A Peppermint Lip Balm Recipe for Sweet Sweet Lips Leave a comment

This peppermint lip balm recipe is lip-smacking good, and hey, it smells amazing too! Great to use all year long, this is a super simple recipe that doesn’t take long to whip up. Here’s how to make your own minty, fresh lip balm.

3 peppermint lip balm tubes with a festive red label

This peppermint lip balm is one of my favourite items to whip up during Christmas time. I call it my candy cane lip balm, and it’s a big hit among friends. They can get tucked inside stockings, alongside gift cards, or as a small token of thanks to acquaintances in your life.

But peppermint doesn’t have to be just a holiday scent. From toothpaste to mojitos, I love enjoying the crisp and fresh taste of peppermint.

Whenever I put this lip balm on, I get a hint of the peppermint taste and enjoy the cooling sensation that comes from the peppermint essential oil.

When it comes to making your own products, lip balm is one of the easiest DIY recipes out there. It’s ideal for beginners and is a very practical item everyone enjoys.

Here’s what we’ll be covering today…

3 peppermint lip balm tubes without labels, surrounded by fresh mint
Without a label, these mint lip balms look as clean and simple as their ingredients.

Homemade Peppermint Lip Balm

Now, this would make a great stocking stuffer, wouldn’t it? The recipe below makes 12 tubes, so you’ll have plenty of mint lip balm to keep and gift to others.

Ingredients and Equipment

See the recipe card at the bottom of this post for exact measurements.

Jump to Recipe

mint lip balm in small metal tins surrounded by spilled beeswax on a wood surface
If you can’t find lip balm tubes, you can also use small metal containers and apply the mint lip balm with your fingers.

Make It!

Melt the oil and waxes in the double boiler. Remove from heat, add essential oils, and stir well.

Line up lip balm tubes on a level surface and carefully pour the melted oil and wax into each tube, filling only halfway (if you pour it all at once, you may get a hole in the top of your lip balm once it cools).

It really helps if you have a double boiler where the top pot has a pour spout. If not, transfer the hot liquid into a measuring cup with a spout for easier pouring.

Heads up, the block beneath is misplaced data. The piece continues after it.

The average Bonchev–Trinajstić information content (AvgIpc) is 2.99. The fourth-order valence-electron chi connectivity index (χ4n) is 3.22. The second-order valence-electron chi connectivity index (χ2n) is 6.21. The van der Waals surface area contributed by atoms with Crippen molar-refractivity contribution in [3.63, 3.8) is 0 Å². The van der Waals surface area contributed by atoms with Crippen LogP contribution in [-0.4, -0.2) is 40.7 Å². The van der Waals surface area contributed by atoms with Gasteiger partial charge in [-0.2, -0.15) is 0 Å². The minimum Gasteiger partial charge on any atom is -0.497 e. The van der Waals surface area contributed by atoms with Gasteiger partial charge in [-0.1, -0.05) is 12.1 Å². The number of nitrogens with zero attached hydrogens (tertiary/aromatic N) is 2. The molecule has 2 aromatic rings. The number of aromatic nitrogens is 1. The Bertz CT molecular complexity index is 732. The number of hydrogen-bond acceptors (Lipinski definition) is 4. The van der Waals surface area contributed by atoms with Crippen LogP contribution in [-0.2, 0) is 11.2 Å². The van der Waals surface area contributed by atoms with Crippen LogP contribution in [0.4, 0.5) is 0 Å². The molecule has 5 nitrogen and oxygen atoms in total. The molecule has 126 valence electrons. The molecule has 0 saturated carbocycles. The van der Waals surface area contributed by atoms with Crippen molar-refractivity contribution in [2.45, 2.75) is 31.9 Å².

Once the half-full lip balm has been set, top up the rest of the tube.

If you still get an uneven top when the balm has cooled completely, you can use a heat gun or lighter to level it out. Just be sure not to melt the tube!

3 tubes of peppermint lip balm with an ornament and red berries out of focus in the backgrround
I labelled mine as candy cane lip balm since I made these during the holidays.

Custom Lip Balm Labels

To really make this peppermint lip balm fun, I added custom labels. It looks like something you might buy at the store!

You can make custom labels if you have a Cricut machine. Printing onto sticker paper is also an option for those who want to use their regular printer.

For simplicity’s sake, I like to use Evermine to make the labels for my items. I can design right on the platform and don’t have to worry about getting the dimensions right.

Once the label is on, they’re truly ready for gifting!

3 mint lip balm tubes lined up
For a year-round look, make the peppermint lip balm labels green and give it your own unique name!

FAQ About Using Peppermint Lip Balm

Is peppermint lip balm drying?

When used incorrectly, peppermint essential oil can be irritating. It should always be diluted before being applied to the skin. In the case of this mint lip balm, it shouldn’t be drying. Instead, the wax and oils create plenty of moisture while the peppermint gives a cooling effect.

Not everyone is well-suited to peppermint oil. The cooling and tingling sensation will promote blood circulation and give a plumping effect to the lips. However, those with sensitive skin may want to avoid using peppermint oil, especially those with dermatitis and eczema. Stop using the lip balm if it causes any irritation.

Why does peppermint make your lips tingle?

One major component of peppermint essential oil is menthol, which gives peppermint its smell, flavour, and tingling sensation. The skin on your face, including your lips, will process the menthol as a tingling and slightly burning sensation thanks to the nerves in the face. The process is similar to how our taste buds process spicy food.

This sensation is completely safe and can even promote focus and attention. Peppermint oil is FDA-approved for use as both a flavour and fragrance.

3 peppermint lip balm tubes with an ornament and red berries in the background

Peppermint Lip Balm

This peppermint lip balm is ideal around Christmas time or for anyone who loves a minty tingle. This recipe makes 12 tubes.

In the double boiler, melt your waxes and oil together.

Once melted, remove from heat and add your essential oils. Stir well.

Line up the lip balm tubes on a level surface. Pour the melted wax into each tube, only filling halfway. This prevents a hole from forming up top.

Once the lip balm has cooled, reheat the remaining oils and top up the rest of the tube.

If the top cools unevenly, use a heat gun or lighter to level the top. Careful not to melt the tube!

A double boiler with a pour spout makes it easy to pour into the small lip balm tubes. If you don’t have one, transfer the hot liquid into a measuring cup or other container with a spout to make pouring easier.

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